# Complex Conjugate Zeros

## Key Questions

• A complex conjugate is the number to which you have to multiply a complex number in order to make it real.
By using the identity (x+y) . (x-y) = xÂ²-yÂ², we see that, to every complex, there is another to which we can multiply it in order to get a new number that will not depend on $i$.
If $\left(a + b i\right) . \left(c + \mathrm{di}\right)$ is real, ($c + \mathrm{di}$) is ($a + b i$)'s conjugate and it equals ($a - b i$).

• The complex conjugate of a complex number $a + b i$ can be found by negating the imaginary part, that is, $a - b i$.

For example, the complex conjugate of $2 - 3 i$ is $2 + 3 i$.

If a polynomial has Real coefficients, then any Complex zeros will occur in Complex conjugate pairs.

That is, if $z = a + b i$ is a zero then $\overline{z} = a - b i$ is also a zero.

#### Explanation:

Actually a similar theorem holds for square roots and polynomials with rational coefficients:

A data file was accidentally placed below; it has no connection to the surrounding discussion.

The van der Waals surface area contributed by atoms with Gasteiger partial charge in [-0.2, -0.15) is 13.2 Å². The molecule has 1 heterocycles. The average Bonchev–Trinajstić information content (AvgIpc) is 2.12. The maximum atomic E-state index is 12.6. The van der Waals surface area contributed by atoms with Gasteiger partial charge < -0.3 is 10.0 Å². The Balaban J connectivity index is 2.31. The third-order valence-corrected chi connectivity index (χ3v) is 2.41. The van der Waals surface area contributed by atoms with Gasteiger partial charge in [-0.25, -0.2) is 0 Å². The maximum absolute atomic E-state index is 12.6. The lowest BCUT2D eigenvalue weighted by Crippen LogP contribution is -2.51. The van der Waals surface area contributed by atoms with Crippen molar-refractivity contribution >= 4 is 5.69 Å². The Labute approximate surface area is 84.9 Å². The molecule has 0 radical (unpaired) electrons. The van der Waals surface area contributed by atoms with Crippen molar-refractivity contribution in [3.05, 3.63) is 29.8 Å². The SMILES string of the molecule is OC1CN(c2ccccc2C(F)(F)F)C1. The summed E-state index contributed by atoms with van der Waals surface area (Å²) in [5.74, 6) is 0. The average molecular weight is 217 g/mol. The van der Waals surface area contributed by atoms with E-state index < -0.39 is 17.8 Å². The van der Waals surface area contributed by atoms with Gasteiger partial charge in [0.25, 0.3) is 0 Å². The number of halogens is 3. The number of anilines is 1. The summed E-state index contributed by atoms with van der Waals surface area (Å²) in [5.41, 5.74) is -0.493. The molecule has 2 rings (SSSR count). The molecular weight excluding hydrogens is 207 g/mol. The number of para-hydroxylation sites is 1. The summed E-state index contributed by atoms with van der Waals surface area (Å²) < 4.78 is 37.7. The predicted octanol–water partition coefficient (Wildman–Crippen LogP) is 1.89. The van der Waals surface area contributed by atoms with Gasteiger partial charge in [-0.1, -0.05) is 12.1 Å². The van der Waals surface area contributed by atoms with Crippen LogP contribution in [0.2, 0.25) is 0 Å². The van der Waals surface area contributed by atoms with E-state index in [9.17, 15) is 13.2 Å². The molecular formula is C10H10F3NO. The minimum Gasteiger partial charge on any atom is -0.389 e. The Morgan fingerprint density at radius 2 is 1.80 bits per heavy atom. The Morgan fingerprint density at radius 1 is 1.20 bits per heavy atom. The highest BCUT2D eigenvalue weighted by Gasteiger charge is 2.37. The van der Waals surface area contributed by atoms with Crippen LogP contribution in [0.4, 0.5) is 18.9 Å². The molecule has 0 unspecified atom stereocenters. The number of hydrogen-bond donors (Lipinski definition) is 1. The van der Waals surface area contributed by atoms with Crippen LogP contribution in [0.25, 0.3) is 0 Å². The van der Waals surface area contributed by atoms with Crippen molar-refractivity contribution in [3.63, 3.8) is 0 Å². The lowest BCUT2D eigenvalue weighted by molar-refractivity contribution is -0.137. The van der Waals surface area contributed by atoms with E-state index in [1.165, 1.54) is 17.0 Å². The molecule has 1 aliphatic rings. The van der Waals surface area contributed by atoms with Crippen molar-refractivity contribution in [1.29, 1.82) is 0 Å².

If $f \left(x\right)$ is a polynomial with rational coefficients and a zero expressible in the form $a + b \sqrt{c}$ where $a , b , c$ are rational and $\sqrt{c}$ is irrational, then $a - b \sqrt{c}$ is also a zero.

• As a student, if a teacher tells you that a polynomial with real coefficients has $3 i$ for one of its zeros, that you can reason:

With real corrifients, if $3 i$ is a zero, then so is $- 3 i$. So I know that $\left(x - 3 i\right)$ and $\left(x - \left(- 3 i\right)\right) = \left(x + 3 i\right)$ are both factors.

So I know that $\left(x - 3 i\right) \left(x + 3 i\right) = {x}^{2} + 9$ is a factor. That might help me factor the polynomial. (If I've learned division of polynomials.)

I saw this interesting bit of reasoning recently here on Socratic.

We know that a polynomial of degree $n$ has $n$ zeros (counting multiplicity). So a polynomial of odd degree has an odd number of zeros.
We also know that if a polynomial has real coefficients, the any imaginary zeros occur in conjugate pairs.

So we can conclude that a polynomial with real coefficients and odd degee must have at least one real zero. (An odd number of zeros cannot all be imaginary.)

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